Home Travel agency Airport security tightened with tighter TSA checks after 9/11

Airport security tightened with tighter TSA checks after 9/11

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September 4 — Lynn Dudish, of Johnstown, had been operating a successful travel agency for over 10 years when the terrorist attacks of September 11, 2001 sent shock waves across the country and the airline industry.

“It turned our business upside down,” Dudish recalled this week in a telephone interview. “The government shut us down for two to three weeks. No one was allowed to travel.”

In addition to processing refunds for those whose upcoming trips have been canceled, Dudish and his staff at the former travel agency Carlson Wagonlit Good News were busy dealing with people stranded away from home by the shutdown.

“We try to rent them cars – anything to get them home,” she said. “They wanted to be with family, which was understandable.”

At the same time, Dudish was president of the Keystone chapter of the American Red Cross.

“Most of the time I was in Shanksville,” she said. “I went to my office at night, trying to save what my staff was unable to complete. It was long days and long nights, trying to keep the agency afloat.”

Although airlines have gradually resumed operations, the response to September 11 has since had a profound effect on airports, airlines and travelers. New rules at screening checkpoints created new restrictions on what could be carried on planes.

“The safety lines were incredibly long because no one knew what they were doing,” Dudish recalls. “The passengers weren’t sure what to bring on board.”

“Leave more time”

Local business leaders Ed Sheehan Jr. and William Polacek saw the transition through their own frequent travel, but also through the logistics of travel for company employees.

Sheehan is President and CEO of Concurrent Technologies Corp. and Polacek is President and CEO of JWF Industries. The two were interviewed during breaks from this week’s Showcase for Commerce in Johnstown.

“It took a good two years for people to even feel comfortable flying,” Polacek said. “Most were driving instead of flying.”

Security delays sometimes forced businessmen to leave meetings earlier to catch their flights, he said.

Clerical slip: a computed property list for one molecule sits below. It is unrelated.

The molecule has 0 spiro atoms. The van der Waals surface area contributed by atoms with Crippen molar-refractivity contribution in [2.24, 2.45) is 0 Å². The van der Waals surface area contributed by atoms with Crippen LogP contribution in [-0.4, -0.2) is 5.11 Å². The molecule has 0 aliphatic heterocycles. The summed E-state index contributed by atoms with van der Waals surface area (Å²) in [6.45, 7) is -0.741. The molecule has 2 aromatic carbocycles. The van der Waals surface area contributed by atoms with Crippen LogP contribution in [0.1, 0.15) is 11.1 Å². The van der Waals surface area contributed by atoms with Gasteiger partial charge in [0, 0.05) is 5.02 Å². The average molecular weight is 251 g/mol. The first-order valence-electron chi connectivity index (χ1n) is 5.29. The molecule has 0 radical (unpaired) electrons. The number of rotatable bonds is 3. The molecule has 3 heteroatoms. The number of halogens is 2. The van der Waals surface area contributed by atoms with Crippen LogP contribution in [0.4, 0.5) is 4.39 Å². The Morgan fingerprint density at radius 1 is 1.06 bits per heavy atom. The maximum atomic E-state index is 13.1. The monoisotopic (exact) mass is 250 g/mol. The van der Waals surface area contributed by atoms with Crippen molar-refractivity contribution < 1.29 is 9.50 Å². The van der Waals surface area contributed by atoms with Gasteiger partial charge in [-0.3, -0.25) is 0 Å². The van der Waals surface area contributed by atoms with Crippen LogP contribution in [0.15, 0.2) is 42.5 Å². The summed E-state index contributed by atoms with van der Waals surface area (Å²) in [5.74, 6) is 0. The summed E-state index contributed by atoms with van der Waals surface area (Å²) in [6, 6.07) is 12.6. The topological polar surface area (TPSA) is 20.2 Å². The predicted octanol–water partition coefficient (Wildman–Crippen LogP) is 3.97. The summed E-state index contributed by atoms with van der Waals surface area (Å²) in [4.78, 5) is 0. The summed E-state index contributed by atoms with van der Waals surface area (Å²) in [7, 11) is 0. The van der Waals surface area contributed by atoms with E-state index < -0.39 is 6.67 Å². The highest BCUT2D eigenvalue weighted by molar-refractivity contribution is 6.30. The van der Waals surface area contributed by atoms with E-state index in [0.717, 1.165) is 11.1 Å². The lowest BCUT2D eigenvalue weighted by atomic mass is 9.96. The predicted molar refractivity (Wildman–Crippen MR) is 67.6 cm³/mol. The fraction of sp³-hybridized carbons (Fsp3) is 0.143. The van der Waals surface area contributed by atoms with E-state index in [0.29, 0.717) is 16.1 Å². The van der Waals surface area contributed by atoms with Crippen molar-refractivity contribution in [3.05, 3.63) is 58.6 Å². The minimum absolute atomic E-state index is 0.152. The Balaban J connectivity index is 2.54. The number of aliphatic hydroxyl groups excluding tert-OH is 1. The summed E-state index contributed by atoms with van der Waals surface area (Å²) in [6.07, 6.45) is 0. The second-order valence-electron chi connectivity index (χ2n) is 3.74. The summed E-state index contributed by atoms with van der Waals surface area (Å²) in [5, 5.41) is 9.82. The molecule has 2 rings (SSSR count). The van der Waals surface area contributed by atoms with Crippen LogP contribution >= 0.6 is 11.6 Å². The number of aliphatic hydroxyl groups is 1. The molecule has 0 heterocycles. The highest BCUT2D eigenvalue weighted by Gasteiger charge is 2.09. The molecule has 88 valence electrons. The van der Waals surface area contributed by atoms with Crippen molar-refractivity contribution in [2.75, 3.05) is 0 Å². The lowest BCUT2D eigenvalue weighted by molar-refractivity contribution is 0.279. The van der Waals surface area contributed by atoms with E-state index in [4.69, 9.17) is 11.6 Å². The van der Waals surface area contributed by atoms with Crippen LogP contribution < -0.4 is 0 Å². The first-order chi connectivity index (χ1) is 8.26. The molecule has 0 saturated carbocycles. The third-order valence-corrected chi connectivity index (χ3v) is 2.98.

“You had to allow more time,” Polacek said. “There is nothing quite like holding a flight anymore.”

Most people have been patient with the heightened surveillance in the months following 9/11, Sheehan said.

“As time went on, people became less patient,” he said. “They get more anxious.”

Passengers have become more aware of what can go through screening, reducing some of the delays.

“The public just got used to it,” said Raymond Porsch, a Johnstown businessman and former member of the Johnstown-Cambria County Airport Authority.

In addition, the Transportation Security Administration’s TSA PreCheck program and the United States Customs Service’s Global Entry program allow frequent travelers to bypass the lines, “making things faster for everyone,” Porsch said.

A five-year membership costs $ 85 for TSA PreCheck or $ 100 for Global Entry. Either membership allows travelers to use the PreCheck screening line, while Global Entry helps international travelers reduce time spent through customs.

“It allows me to get in and out of the country very quickly,” Porsch said. “I’m at customs in about 10 to 15 minutes.”

Screening processes represent a fundamental change in the approach to security. The National Commission on Terrorist Attacks described the loopholes that allowed 19 terrorists to board four commercial planes on September 11, 2001.

“Federal rules require air carriers to conduct an incendiary check in hold baggage,” read the commission’s preliminary findings.

“At the (passenger) checkpoint, metal detectors were calibrated to detect firearms and large knives … In most cases, these checks were carried out by contracted security companies. with the responsible air carrier. “

“All they worried about was the guns,” Polacek said. “It created a whole new dynamic.”

Business leaders and most travelers have accepted the changes as necessary to protect the public and the nation, Sheehan said.

“It was all in the name of security,” he said.


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